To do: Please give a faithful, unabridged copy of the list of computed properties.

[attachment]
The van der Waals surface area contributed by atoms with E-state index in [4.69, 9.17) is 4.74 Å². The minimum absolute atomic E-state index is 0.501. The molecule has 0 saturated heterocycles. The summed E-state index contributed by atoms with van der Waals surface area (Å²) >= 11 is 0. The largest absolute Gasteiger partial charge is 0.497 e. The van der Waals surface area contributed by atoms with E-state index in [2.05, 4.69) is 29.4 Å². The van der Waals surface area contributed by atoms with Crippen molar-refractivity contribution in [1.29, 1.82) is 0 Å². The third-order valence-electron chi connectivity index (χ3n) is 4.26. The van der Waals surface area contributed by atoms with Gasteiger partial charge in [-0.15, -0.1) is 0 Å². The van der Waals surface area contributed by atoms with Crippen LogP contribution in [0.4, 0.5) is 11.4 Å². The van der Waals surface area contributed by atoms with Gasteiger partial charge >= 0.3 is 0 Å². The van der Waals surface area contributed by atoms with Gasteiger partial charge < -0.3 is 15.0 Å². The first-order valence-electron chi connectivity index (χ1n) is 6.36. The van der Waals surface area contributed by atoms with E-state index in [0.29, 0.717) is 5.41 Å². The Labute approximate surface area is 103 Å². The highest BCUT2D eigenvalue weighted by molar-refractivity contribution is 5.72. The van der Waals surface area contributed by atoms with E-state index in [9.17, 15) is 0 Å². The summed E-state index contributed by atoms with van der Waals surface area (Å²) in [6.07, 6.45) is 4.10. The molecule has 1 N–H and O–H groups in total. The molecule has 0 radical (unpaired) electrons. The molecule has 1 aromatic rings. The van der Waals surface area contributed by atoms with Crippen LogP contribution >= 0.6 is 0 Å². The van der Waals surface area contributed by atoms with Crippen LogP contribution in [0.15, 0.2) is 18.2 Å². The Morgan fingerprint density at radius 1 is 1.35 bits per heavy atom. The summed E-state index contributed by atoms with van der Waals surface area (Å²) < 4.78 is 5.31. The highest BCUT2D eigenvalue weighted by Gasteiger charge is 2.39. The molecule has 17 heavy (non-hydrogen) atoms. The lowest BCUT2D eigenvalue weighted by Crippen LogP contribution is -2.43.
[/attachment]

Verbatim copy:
The van der Waals surface area contributed by atoms with E-state index in [4.69, 9.17) is 4.74 Å². The minimum absolute atomic E-state index is 0.501. The molecule has 0 saturated heterocycles. The summed E-state index contributed by atoms with van der Waals surface area (Å²) >= 11 is 0. The largest absolute Gasteiger partial charge is 0.497 e. The van der Waals surface area contributed by atoms with E-state index in [2.05, 4.69) is 29.4 Å². The van der Waals surface area contributed by atoms with Crippen molar-refractivity contribution in [1.29, 1.82) is 0 Å². The third-order valence-electron chi connectivity index (χ3n) is 4.26. The van der Waals surface area contributed by atoms with Gasteiger partial charge in [-0.15, -0.1) is 0 Å². The van der Waals surface area contributed by atoms with Crippen LogP contribution in [0.4, 0.5) is 11.4 Å². The van der Waals surface area contributed by atoms with Gasteiger partial charge >= 0.3 is 0 Å². The van der Waals surface area contributed by atoms with Gasteiger partial charge < -0.3 is 15.0 Å². The first-order valence-electron chi connectivity index (χ1n) is 6.36. The van der Waals surface area contributed by atoms with E-state index in [0.29, 0.717) is 5.41 Å². The Labute approximate surface area is 103 Å². The highest BCUT2D eigenvalue weighted by molar-refractivity contribution is 5.72. The van der Waals surface area contributed by atoms with E-state index in [9.17, 15) is 0 Å². The summed E-state index contributed by atoms with van der Waals surface area (Å²) in [6.07, 6.45) is 4.10. The molecule has 1 N–H and O–H groups in total. The molecule has 0 radical (unpaired) electrons. The molecule has 1 aromatic rings. The van der Waals surface area contributed by atoms with Crippen LogP contribution >= 0.6 is 0 Å². The van der Waals surface area contributed by atoms with Crippen LogP contribution in [0.15, 0.2) is 18.2 Å². The Morgan fingerprint density at radius 1 is 1.35 bits per heavy atom. The summed E-state index contributed by atoms with van der Waals surface area (Å²) < 4.78 is 5.31. The highest BCUT2D eigenvalue weighted by Gasteiger charge is 2.39. The molecule has 17 heavy (non-hydrogen) atoms. The lowest BCUT2D eigenvalue weighted by Crippen LogP contribution is -2.43.